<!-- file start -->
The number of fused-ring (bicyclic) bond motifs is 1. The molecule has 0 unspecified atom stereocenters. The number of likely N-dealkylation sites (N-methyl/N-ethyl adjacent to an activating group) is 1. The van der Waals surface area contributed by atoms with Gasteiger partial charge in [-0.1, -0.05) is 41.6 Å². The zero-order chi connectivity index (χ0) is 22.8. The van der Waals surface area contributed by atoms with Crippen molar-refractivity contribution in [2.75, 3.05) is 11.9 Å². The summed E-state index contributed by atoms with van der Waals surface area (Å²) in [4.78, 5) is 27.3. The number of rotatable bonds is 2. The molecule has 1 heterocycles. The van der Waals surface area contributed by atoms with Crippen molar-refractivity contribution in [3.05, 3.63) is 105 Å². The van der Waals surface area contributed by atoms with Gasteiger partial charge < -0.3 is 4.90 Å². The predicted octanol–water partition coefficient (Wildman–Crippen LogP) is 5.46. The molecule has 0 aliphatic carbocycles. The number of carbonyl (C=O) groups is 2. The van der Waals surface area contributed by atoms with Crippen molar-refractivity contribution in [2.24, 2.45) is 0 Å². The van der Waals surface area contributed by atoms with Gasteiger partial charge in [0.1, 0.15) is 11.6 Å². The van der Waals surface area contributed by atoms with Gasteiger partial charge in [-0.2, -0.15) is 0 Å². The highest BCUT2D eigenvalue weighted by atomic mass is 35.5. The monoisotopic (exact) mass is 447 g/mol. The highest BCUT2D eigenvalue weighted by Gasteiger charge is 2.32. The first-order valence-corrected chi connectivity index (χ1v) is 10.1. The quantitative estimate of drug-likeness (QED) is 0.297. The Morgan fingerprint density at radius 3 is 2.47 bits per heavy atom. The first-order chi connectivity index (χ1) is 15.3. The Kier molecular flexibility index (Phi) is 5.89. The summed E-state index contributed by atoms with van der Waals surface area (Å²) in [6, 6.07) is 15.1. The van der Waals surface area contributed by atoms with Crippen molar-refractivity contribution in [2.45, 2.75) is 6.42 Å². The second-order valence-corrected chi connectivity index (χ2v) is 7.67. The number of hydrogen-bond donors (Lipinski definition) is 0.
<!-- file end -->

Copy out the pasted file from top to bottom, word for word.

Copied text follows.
The number of fused-ring (bicyclic) bond motifs is 1. The molecule has 0 unspecified atom stereocenters. The number of likely N-dealkylation sites (N-methyl/N-ethyl adjacent to an activating group) is 1. The van der Waals surface area contributed by atoms with Gasteiger partial charge in [-0.1, -0.05) is 41.6 Å². The zero-order chi connectivity index (χ0) is 22.8. The van der Waals surface area contributed by atoms with Crippen molar-refractivity contribution in [2.75, 3.05) is 11.9 Å². The summed E-state index contributed by atoms with van der Waals surface area (Å²) in [4.78, 5) is 27.3. The number of rotatable bonds is 2. The molecule has 1 heterocycles. The van der Waals surface area contributed by atoms with Crippen molar-refractivity contribution in [3.05, 3.63) is 105 Å². The van der Waals surface area contributed by atoms with Gasteiger partial charge < -0.3 is 4.90 Å². The predicted octanol–water partition coefficient (Wildman–Crippen LogP) is 5.46. The molecule has 0 aliphatic carbocycles. The number of carbonyl (C=O) groups is 2. The van der Waals surface area contributed by atoms with Crippen molar-refractivity contribution in [2.24, 2.45) is 0 Å². The van der Waals surface area contributed by atoms with Gasteiger partial charge in [0.1, 0.15) is 11.6 Å². The van der Waals surface area contributed by atoms with Gasteiger partial charge in [-0.2, -0.15) is 0 Å². The highest BCUT2D eigenvalue weighted by atomic mass is 35.5. The monoisotopic (exact) mass is 447 g/mol. The highest BCUT2D eigenvalue weighted by Gasteiger charge is 2.32. The first-order valence-corrected chi connectivity index (χ1v) is 10.1. The quantitative estimate of drug-likeness (QED) is 0.297. The Morgan fingerprint density at radius 3 is 2.47 bits per heavy atom. The first-order chi connectivity index (χ1) is 15.3. The Kier molecular flexibility index (Phi) is 5.89. The summed E-state index contributed by atoms with van der Waals surface area (Å²) in [6, 6.07) is 15.1. The van der Waals surface area contributed by atoms with Crippen molar-refractivity contribution in [2.45, 2.75) is 6.42 Å². The second-order valence-corrected chi connectivity index (χ2v) is 7.67. The number of hydrogen-bond donors (Lipinski definition) is 0.